Rice University’s Student Newspaper — Since 1916

Tuesday, February 07, 2023 — Houston, TX

It’s a good time to be a Rice sports fan

img-6704-joyce-guo
Courtesy Joyce Guo

By Madison Buzzard , Michael Byrnes and Eric Barber     12/3/19 9:35pm

As the semester wraps up, it’s a good time to take stock of how Rice Athletics is doing as a whole. At this moment, we believe that there is good reason to be happy and optimistic with how the Owls are performing now and will perform in the future. On a sport by sport basis, Rice sports teams are ending the decade at a peak. 

The volleyball team is currently experiencing one of, if not the most, successful seasons in the team’s history. They earned an NCAA Tournament berth after finishing the regular season with a 24-2 record, including a landmark win over the University of Texas. 

Swimming has performed excellently in dual meets this season (3-1) and recently earned second place out of 13 teams at the Phill Hansel Invitational hosted by the University of Houston. Junior swimmer Brittany Bui won the 100-butterfly and the 200-butterfly during the Invitational and was recently named C-USA Swimmer of the Week. 



While football has experienced incredible lows over the past three years, they ended this season with three consecutive wins against Middle Tennessee State University, University of North Texas and University of Texas, El Paso. They even have a longer win streak than the University of Alabama!  Next year, head coach Mike Bloomgren will have three years of players he has recruited himself, and Rice fans can be hopeful that the team can ride the momentum from the end of this season.

In one of the biggest surprises in Rice sports this year, the men’s basketball team has had a spectacular start to their season. Currently sitting at 6-3, the Owls can reasonably get to 10 wins before the new year. Picked to finish second to last in the C-USA coaches poll, Rice is poised to prove the doubters wrong and could very well finish in the top half of the conference.

Grace Forbes recently became only the second freshman in Rice women’s cross country history to qualify for the NCAA Championships, where she placed No. 87 place out of 252 runners.

During the team’s first season with head coach Brian Lee, soccer improved on the previous year’s win total by three games. Although the Owls fell to North Texas in the C-USA Championship semifinals, the team has several rising stars including sophomore midfielder Delaney Schultz and junior defender Mijke Roelfsema.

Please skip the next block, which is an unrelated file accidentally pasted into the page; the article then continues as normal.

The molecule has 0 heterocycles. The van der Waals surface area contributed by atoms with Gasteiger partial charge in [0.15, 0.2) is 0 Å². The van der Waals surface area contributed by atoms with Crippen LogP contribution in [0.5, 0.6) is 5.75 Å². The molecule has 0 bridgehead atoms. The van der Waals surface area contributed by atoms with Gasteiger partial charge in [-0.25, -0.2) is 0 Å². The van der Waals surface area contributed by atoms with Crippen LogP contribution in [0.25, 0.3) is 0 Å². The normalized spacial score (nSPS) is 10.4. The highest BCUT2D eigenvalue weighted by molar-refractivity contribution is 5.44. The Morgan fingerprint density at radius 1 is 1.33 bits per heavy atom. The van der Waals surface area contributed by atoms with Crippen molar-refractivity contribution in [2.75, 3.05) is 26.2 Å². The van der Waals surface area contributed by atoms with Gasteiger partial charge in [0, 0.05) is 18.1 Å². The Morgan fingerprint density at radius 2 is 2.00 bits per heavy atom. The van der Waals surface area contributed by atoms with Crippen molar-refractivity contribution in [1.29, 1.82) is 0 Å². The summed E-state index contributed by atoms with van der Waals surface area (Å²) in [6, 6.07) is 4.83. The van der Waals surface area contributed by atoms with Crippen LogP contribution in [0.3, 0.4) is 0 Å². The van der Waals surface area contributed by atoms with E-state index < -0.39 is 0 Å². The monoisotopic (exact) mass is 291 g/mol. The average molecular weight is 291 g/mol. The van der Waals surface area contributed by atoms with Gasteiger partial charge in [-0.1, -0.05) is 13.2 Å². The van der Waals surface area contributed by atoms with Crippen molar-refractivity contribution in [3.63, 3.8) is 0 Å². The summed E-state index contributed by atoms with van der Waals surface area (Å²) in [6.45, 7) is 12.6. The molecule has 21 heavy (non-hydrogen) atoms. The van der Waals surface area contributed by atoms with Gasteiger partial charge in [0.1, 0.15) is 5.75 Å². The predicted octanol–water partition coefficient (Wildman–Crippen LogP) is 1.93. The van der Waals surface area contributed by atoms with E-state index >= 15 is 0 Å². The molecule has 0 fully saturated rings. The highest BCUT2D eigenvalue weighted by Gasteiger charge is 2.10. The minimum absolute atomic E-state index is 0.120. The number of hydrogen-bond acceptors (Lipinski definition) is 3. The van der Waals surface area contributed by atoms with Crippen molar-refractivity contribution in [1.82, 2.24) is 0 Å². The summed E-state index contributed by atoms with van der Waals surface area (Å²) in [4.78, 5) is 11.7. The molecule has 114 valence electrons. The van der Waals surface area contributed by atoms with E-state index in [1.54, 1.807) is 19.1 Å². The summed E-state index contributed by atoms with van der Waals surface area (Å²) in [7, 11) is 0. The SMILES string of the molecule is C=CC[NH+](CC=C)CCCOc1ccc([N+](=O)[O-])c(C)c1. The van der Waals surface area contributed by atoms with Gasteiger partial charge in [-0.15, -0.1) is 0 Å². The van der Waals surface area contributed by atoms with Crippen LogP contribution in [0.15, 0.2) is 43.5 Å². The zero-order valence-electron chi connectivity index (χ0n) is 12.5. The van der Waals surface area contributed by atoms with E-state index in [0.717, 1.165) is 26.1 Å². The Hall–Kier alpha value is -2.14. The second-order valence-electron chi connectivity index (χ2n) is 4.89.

Junior Jake Benson of the golf team has been putting together strong performances lately. He has seven top-10 finishes combined with last season and the start of this season. The reigning C-USA tournament champion will look to defend his crown this spring. 

Women’s tennis is coming off its sixth C-USA championship in seven years.

Women’s basketball has experienced an up-and-down start to this season (4-3) but last year the team achieved their best season in history (28-4, C-USA Champions). Erica Ogwumike, who was named to the Wooden Award Preseason Top 30 Watch List, is probably the best player Rice has ever had. The team is certainly favored to win C-USA this season. 

Given we are a school of 4,000 undergraduates, our small pocket of student-athletes have outperformed expectations across many sports. Starting by making the trip to College Station on Thursday afternoon, we should show support for our spectacular student-athletes.



More from The Rice Thresher

SPORTS 1/31/23 11:41pm
WBB splits weekend road trip at Charlotte, UAB

Last week, the Rice women’s basketball team flew east for a two-game road trip. Their first stop was a visit to the reigning Conference USA champions, the University of North Carolina at Charlotte, where they lost 66-61. For the second leg of their trip, the Owls took on the University of Alabama at Birmingham, where they bounced back from​​ Thursday’s loss with a 67-57 victory over the Blazers. After the trip, head coach Lindsay Edmonds was pleased with how the team was able to bounce back on Saturday after Thursday’s loss.

SPORTS 1/31/23 10:37pm
Freshman Maya Moise talks passion for lifting

Maya Moise’s path to becoming one of the top weightlifters in the state of Texas began four years ago, with a piece of missing cartilage. Moise started playing basketball at six years old and continued until early high school before her basketball career was cut short by an injured knee. The missing cartilage prompted a yearlong period of rest that culminated in Moise discovering a love for weightlifting.


Comments

Please note All comments are eligible for publication by The Rice Thresher.